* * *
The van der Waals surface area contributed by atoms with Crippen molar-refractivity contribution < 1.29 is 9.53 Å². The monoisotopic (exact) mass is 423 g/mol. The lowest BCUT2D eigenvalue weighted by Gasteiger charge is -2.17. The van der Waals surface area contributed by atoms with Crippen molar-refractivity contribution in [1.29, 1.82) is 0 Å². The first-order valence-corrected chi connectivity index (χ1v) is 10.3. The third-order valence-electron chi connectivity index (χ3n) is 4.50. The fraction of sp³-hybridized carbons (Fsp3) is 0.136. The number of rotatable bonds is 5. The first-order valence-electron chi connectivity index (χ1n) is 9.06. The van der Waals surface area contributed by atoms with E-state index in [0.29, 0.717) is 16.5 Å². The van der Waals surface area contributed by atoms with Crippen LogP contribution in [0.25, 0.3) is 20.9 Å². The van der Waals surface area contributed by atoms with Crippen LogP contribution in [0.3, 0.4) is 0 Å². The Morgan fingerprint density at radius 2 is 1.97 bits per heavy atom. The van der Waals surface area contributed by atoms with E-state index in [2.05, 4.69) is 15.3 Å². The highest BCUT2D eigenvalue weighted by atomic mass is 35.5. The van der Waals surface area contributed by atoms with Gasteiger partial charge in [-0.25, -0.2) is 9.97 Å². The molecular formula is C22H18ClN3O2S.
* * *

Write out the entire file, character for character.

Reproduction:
The van der Waals surface area contributed by atoms with Crippen molar-refractivity contribution < 1.29 is 9.53 Å². The monoisotopic (exact) mass is 423 g/mol. The lowest BCUT2D eigenvalue weighted by Gasteiger charge is -2.17. The van der Waals surface area contributed by atoms with Crippen molar-refractivity contribution in [1.29, 1.82) is 0 Å². The first-order valence-corrected chi connectivity index (χ1v) is 10.3. The third-order valence-electron chi connectivity index (χ3n) is 4.50. The fraction of sp³-hybridized carbons (Fsp3) is 0.136. The number of rotatable bonds is 5. The first-order valence-electron chi connectivity index (χ1n) is 9.06. The van der Waals surface area contributed by atoms with E-state index in [0.29, 0.717) is 16.5 Å². The van der Waals surface area contributed by atoms with Crippen LogP contribution in [0.25, 0.3) is 20.9 Å². The van der Waals surface area contributed by atoms with Crippen LogP contribution in [0.3, 0.4) is 0 Å². The Morgan fingerprint density at radius 2 is 1.97 bits per heavy atom. The van der Waals surface area contributed by atoms with E-state index in [2.05, 4.69) is 15.3 Å². The highest BCUT2D eigenvalue weighted by atomic mass is 35.5. The van der Waals surface area contributed by atoms with Gasteiger partial charge in [-0.25, -0.2) is 9.97 Å². The molecular formula is C22H18ClN3O2S.